SEP 22, 4PM
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Attucks and the Politics of Liberty & Sovereignty in 18th Century New England reflects on the political conversations that were taking place around the time of the Boston Massacre among white colonists and the African- and Native-descended communities. The Revolutionary period is most often associated with colonists arguing for their rights as British subjects to tax themselves under a locally elected government, but that is only part of the story. Blacks were also seeking to make the case for liberty to end the practice of slavery, while Native peoples continued to reclaim their sovereignty after more than a century of colonial expansion.
- Chris Newell, Executive Director and Senior Partner to Wabanaki Nations for the Smithsonian-affiliate Abbe Museum in Bar Harbor, Maine, and a member of the Passamaquoddy Tribe at Indian Township
- Chernoh Sesay, Associate Professor of Religious Studies at DePaul University, author of the forthcoming Black Boston and the Making of African-American Freemasonry: Leadership, Religion, and Community in Early America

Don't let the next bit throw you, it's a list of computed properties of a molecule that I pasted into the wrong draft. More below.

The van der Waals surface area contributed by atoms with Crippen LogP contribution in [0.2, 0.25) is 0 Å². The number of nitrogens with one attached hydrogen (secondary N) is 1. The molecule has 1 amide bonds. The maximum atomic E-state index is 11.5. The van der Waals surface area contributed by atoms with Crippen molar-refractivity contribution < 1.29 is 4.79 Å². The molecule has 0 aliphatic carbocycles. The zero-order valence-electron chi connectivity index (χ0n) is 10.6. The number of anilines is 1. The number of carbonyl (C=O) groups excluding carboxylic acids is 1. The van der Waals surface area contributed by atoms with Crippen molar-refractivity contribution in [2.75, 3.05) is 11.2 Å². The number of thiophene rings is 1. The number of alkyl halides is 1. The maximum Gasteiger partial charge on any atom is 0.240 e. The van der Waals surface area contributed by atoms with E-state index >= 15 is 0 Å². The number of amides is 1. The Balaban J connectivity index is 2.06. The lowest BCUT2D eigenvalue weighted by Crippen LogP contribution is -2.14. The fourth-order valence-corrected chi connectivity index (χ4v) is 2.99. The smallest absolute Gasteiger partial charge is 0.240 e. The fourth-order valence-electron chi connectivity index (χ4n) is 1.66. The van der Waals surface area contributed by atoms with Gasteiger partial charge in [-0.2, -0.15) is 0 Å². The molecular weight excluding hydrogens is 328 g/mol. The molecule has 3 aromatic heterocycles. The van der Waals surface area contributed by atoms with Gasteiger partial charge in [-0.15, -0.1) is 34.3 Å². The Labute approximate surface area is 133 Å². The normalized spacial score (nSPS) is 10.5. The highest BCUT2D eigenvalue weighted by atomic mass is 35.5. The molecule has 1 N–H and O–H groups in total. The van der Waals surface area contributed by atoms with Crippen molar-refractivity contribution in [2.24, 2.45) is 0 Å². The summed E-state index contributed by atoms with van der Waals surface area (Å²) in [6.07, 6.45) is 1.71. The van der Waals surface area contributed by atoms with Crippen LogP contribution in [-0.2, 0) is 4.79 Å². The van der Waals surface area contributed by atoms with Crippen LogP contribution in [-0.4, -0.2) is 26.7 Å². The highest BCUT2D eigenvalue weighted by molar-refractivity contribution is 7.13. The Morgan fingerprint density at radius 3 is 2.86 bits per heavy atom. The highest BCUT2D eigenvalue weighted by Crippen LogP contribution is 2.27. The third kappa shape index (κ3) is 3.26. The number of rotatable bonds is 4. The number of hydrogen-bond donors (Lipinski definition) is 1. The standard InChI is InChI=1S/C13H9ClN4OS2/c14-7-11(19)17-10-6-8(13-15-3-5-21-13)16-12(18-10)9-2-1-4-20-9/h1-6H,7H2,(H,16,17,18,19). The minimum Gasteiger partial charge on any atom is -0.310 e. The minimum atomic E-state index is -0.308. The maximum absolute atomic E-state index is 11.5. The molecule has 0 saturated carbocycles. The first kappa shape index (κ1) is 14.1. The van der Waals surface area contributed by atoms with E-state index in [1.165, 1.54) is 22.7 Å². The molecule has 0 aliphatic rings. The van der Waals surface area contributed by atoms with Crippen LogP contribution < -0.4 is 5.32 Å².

- David Silverman, Professor of History at George Washington University, and author of This Land is Their Land: The Wampanoag Indians, Plymouth Colony, and Troubled History of Thanksgiving
- Serena Zabin, Professor of History and Director of the American Studies department at Carleton College, and author of The Boston Massacre: A Family History
Moderated by Nat Sheidley, President & CEO at Revolutionary Spaces
Reflecting Attucks is a virtual exhibit that explores the memory of Crispus Attucks, a man of African and Native descent who was the first to die at the Boston Massacre, an act of protest widely viewed as a turning point on the road to American Revolution.
Over the next several months, we will delve into Attucks’s world and look at how generations of Americans have seen their own reflection in the image of Attucks standing in the face of fierce opposition. By remembering him as a martyr, leader and courageous fighter, they fueled freedom movements that changed the course of history.